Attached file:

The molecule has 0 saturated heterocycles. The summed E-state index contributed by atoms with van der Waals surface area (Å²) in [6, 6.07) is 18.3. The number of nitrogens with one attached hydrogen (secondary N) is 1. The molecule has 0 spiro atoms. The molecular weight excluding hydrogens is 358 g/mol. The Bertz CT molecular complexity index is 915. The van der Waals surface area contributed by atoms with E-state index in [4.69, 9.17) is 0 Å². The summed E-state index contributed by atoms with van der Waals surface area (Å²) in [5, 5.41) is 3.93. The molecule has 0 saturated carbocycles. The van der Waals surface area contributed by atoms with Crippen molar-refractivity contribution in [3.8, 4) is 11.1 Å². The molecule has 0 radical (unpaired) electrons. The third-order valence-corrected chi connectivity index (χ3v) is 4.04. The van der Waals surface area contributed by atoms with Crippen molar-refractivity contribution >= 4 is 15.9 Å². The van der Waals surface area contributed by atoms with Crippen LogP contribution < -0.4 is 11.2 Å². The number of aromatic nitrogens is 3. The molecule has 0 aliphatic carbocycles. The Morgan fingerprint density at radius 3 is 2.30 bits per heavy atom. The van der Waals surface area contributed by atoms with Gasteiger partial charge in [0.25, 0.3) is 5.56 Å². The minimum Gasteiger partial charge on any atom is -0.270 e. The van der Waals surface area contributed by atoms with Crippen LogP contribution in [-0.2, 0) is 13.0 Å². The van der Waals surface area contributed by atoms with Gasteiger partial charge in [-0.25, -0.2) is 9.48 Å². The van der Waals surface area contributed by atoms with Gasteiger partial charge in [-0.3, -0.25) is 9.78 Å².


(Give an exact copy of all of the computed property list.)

The molecule has 0 saturated heterocycles. The summed E-state index contributed by atoms with van der Waals surface area (Å²) in [6, 6.07) is 18.3. The number of nitrogens with one attached hydrogen (secondary N) is 1. The molecule has 0 spiro atoms. The molecular weight excluding hydrogens is 358 g/mol. The Bertz CT molecular complexity index is 915. The van der Waals surface area contributed by atoms with E-state index in [4.69, 9.17) is 0 Å². The summed E-state index contributed by atoms with van der Waals surface area (Å²) in [5, 5.41) is 3.93. The molecule has 0 saturated carbocycles. The van der Waals surface area contributed by atoms with Crippen molar-refractivity contribution in [3.8, 4) is 11.1 Å². The molecule has 0 radical (unpaired) electrons. The third-order valence-corrected chi connectivity index (χ3v) is 4.04. The van der Waals surface area contributed by atoms with Crippen molar-refractivity contribution >= 4 is 15.9 Å². The van der Waals surface area contributed by atoms with Crippen LogP contribution < -0.4 is 11.2 Å². The number of aromatic nitrogens is 3. The molecule has 0 aliphatic carbocycles. The Morgan fingerprint density at radius 3 is 2.30 bits per heavy atom. The van der Waals surface area contributed by atoms with Gasteiger partial charge in [0.25, 0.3) is 5.56 Å². The minimum Gasteiger partial charge on any atom is -0.270 e. The van der Waals surface area contributed by atoms with Crippen LogP contribution in [-0.2, 0) is 13.0 Å². The van der Waals surface area contributed by atoms with Gasteiger partial charge in [-0.25, -0.2) is 9.48 Å². The van der Waals surface area contributed by atoms with Gasteiger partial charge in [-0.3, -0.25) is 9.78 Å².